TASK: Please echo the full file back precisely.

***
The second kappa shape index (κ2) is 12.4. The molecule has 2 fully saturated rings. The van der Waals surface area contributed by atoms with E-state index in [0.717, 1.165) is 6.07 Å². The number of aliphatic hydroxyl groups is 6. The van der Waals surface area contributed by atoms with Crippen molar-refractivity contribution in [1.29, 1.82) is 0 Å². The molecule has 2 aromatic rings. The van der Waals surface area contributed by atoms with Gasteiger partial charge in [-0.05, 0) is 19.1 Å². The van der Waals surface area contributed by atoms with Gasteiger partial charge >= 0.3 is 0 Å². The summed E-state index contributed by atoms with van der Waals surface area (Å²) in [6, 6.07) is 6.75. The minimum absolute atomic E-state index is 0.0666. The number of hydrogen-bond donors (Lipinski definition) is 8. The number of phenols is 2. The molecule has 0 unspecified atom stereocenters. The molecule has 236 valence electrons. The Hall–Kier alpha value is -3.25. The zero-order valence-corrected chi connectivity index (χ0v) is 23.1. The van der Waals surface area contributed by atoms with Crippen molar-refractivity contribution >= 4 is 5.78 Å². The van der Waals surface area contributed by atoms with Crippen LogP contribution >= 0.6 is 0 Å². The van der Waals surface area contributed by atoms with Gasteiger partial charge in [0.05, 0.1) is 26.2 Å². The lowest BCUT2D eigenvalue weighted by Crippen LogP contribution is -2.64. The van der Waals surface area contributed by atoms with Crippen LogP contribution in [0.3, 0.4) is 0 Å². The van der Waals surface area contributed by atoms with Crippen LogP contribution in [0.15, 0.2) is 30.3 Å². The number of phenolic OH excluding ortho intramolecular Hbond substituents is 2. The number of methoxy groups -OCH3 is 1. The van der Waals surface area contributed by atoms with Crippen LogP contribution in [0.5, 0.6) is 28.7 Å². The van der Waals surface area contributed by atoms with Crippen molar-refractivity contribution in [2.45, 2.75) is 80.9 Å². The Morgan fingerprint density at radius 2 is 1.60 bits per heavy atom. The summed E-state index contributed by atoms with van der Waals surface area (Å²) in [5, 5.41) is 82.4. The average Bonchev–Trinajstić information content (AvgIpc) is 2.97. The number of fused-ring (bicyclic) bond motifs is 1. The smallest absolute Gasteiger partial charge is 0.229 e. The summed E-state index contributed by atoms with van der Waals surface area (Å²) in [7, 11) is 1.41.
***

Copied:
The second kappa shape index (κ2) is 12.4. The molecule has 2 fully saturated rings. The van der Waals surface area contributed by atoms with E-state index in [0.717, 1.165) is 6.07 Å². The number of aliphatic hydroxyl groups is 6. The van der Waals surface area contributed by atoms with Crippen molar-refractivity contribution in [1.29, 1.82) is 0 Å². The molecule has 2 aromatic rings. The van der Waals surface area contributed by atoms with Gasteiger partial charge in [-0.05, 0) is 19.1 Å². The van der Waals surface area contributed by atoms with Gasteiger partial charge >= 0.3 is 0 Å². The summed E-state index contributed by atoms with van der Waals surface area (Å²) in [6, 6.07) is 6.75. The minimum absolute atomic E-state index is 0.0666. The number of hydrogen-bond donors (Lipinski definition) is 8. The number of phenols is 2. The molecule has 0 unspecified atom stereocenters. The molecule has 236 valence electrons. The Hall–Kier alpha value is -3.25. The zero-order valence-corrected chi connectivity index (χ0v) is 23.1. The van der Waals surface area contributed by atoms with Crippen molar-refractivity contribution >= 4 is 5.78 Å². The van der Waals surface area contributed by atoms with Crippen LogP contribution >= 0.6 is 0 Å². The van der Waals surface area contributed by atoms with Gasteiger partial charge in [0.05, 0.1) is 26.2 Å². The lowest BCUT2D eigenvalue weighted by Crippen LogP contribution is -2.64. The van der Waals surface area contributed by atoms with Crippen LogP contribution in [0.3, 0.4) is 0 Å². The van der Waals surface area contributed by atoms with Crippen LogP contribution in [0.15, 0.2) is 30.3 Å². The number of phenolic OH excluding ortho intramolecular Hbond substituents is 2. The number of methoxy groups -OCH3 is 1. The van der Waals surface area contributed by atoms with Crippen LogP contribution in [0.5, 0.6) is 28.7 Å². The van der Waals surface area contributed by atoms with Crippen molar-refractivity contribution in [2.45, 2.75) is 80.9 Å². The Morgan fingerprint density at radius 2 is 1.60 bits per heavy atom. The summed E-state index contributed by atoms with van der Waals surface area (Å²) in [5, 5.41) is 82.4. The average Bonchev–Trinajstić information content (AvgIpc) is 2.97. The number of fused-ring (bicyclic) bond motifs is 1. The smallest absolute Gasteiger partial charge is 0.229 e. The summed E-state index contributed by atoms with van der Waals surface area (Å²) in [7, 11) is 1.41.